Masking Guidance in Flux as Delta Variant Surges

Ralph Ellis

July 01, 2021

Editor's note: Find the latest COVID-19 news and guidance in Medscape's Coronavirus Resource Center.

Despite concerns of a spreading delta variant of the coronavirus, the CDC has no plans to walk back its guidance that fully vaccinated people can skip the mask when indoors.

In May, the CDC said that people who are fully vaccinated against COVID-19 no longer have to wear masks or physically distance, regardless of the location or size of the gathering.

The CDC has not changed its position on masking, even while warning that the delta variant could become the dominant strain in the United States. The variant now accounts for 1 in every 5 new infections in the United States, up from about 1 in every 10 the week before.

CDC Director Rochelle Walensky, MD, clarified the CDC's position Wednesday on the Today show .

"If you're vaccinated, you're safe from the variants that are circulating here in the United States," she said. "We would suggest that you look to your local policies because we would like our policymakers, even if you're one of the one-third of people vaccinated in their area, to adhere to the policies that are made to protect the unvaccinated."

When asked if fully vaccinated Americans don't need to wear face masks, Walensky said, "That's exactly right."

Some scientists say the CDC would create more problems if it switched directions and reimposed a widespread face mask mandate.

"It's difficult to walk that back," David Michaels, PhD, an epidemiologist and professor at the George Washington School of Public Health, told The New York Times. But Michaels said that because of the spread of the delta variant, it would be "extremely dangerous to continue the cultural norm of no one wearing a mask."

Meanwhile, the World Health Organization is sticking with its recommendation that everybody, vaccinated or not, wear a mask.

"People cannot feel safe just because they had the two doses. They still need to protect themselves," Mariangela Simao, MD, assistant director-general for access to medicines and health products for the World Health Organization, said last week during a news conference.

"Vaccine alone won't stop community transmission. People need to continue to use masks consistently, be in ventilated spaces, hand hygiene ... the physical distance, avoid crowding. This still continues to be extremely important, even if you're vaccinated when you have a community transmission ongoing."

L.A. County Advises Everyone to Mask Up

Los Angeles County is once again advising all residents, whether they're fully vaccinated or not, to wear masks indoors in public places and at grocery or retail stores, theaters, family entertainment centers, and workplaces.

"While COVID-19 vaccine provides very effective protection preventing hospitalizations and deaths against the delta variant, the strain is proving to be more transmissible and is expected to become more prevalent," Barbara Ferrer, PhD, director of the Los Angeles County Department of Public Health, said in a news release.

"Mask wearing remains an effective tool for reducing transmission, especially indoors where the virus may be easily spread through inhalation of aerosols emitted by an infected person."

L.A. County was once a COVID-19 hot spot but appeared to bring the spread of the coronavirus under control with the vaccination program. Masking rules were relaxed.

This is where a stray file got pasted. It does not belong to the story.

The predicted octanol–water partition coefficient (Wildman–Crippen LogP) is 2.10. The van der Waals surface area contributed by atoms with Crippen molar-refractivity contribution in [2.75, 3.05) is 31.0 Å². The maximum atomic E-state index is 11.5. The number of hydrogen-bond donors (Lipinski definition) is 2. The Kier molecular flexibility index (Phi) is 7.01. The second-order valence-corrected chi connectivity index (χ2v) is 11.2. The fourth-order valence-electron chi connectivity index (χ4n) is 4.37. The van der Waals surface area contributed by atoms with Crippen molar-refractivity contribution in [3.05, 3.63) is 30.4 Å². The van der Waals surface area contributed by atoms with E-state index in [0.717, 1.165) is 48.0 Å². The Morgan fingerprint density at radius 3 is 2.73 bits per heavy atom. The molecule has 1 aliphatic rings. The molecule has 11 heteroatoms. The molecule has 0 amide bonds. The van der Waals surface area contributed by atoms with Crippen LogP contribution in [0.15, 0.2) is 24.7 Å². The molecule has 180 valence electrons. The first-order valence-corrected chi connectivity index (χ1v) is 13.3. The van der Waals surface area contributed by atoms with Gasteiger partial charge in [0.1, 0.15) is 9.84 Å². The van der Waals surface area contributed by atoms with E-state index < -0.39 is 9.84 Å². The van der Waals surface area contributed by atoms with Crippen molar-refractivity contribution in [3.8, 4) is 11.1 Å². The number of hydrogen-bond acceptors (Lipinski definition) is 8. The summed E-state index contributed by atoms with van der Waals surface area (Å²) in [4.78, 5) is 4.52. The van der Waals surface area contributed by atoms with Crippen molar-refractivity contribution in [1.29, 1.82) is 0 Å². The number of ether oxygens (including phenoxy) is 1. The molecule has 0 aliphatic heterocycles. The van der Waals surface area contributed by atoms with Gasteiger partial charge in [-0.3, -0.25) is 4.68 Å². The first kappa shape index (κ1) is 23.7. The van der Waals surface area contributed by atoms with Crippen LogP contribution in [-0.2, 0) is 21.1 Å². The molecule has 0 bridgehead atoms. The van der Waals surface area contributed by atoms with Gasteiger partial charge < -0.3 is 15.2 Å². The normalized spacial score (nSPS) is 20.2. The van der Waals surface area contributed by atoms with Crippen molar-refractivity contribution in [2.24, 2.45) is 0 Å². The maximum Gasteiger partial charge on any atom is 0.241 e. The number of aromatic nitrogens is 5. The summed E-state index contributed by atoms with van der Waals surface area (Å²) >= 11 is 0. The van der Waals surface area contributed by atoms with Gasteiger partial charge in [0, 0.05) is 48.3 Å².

Then the delta variant, which was first detected in India, began crossing borders and infecting people all over the world, including California. That has local, state, and national governments taking different tactics concerning face masks.

Illinois Governor Says Carry a Mask

While L.A. County is urging indoor face masking, the California Department of Public Health has not changed its guidance, saying people don't need to mask up indoors in most cases.

Most states haven't gone back to strict face mask rules, though officials recommend people remain vigilant.

In Illinois, Gov. J.B. Pritzker urged people to carry a mask when they leave their homes, Fox News eported.

"I think when we leave our home every day, I would encourage everybody, whether you're vaccinated or not, to bring your mask with you," he said.

"I would say from my own perspective, if you're going into a heavily crowded area, you don't know if someone is vaccinated, so you should just bring your mask with you and keep safe."

Pritzker cited the spread of the delta variant in Israel , where an indoor mask mandate was put back in place only 10 days after it was dropped. An uptick in infections by that variant was the cause.

In Washington state, strict face mask mandates will not be brought back despite the threat posed by the delta variant, government officials told The Seattle Times .

But the state health department tweaked its rules Tuesday to say unvaccinated people should keep wearing masks in indoor public settings and that fully vaccinated people need to wear them in schools, health care settings, and on public transportation.


Los Angeles County Department of Public Health: "As Delta Variant Circulates, Public Health Recommends Masking Indoors as a Precaution ― 3 New Deaths and 259 New Confirmed Cases of COVID-19 in Los Angeles County."

Today: "CDC director clarifies mask guidance after WHO says vaccinated people should wear them."

CNBC: "WHO urges fully vaccinated people to continue to wear masks as delta Covid variant spreads."

The Seattle Times: "Emergence of coronavirus variants not enough to trigger strict mask guidance, Washington state officials say."

Fox News: "Illinois gov encourages residents to carry masks amid Delta variant spread."

The New York Times: "Masks Again? Delta Variant's Spread Prompts Reconsideration of Precautions."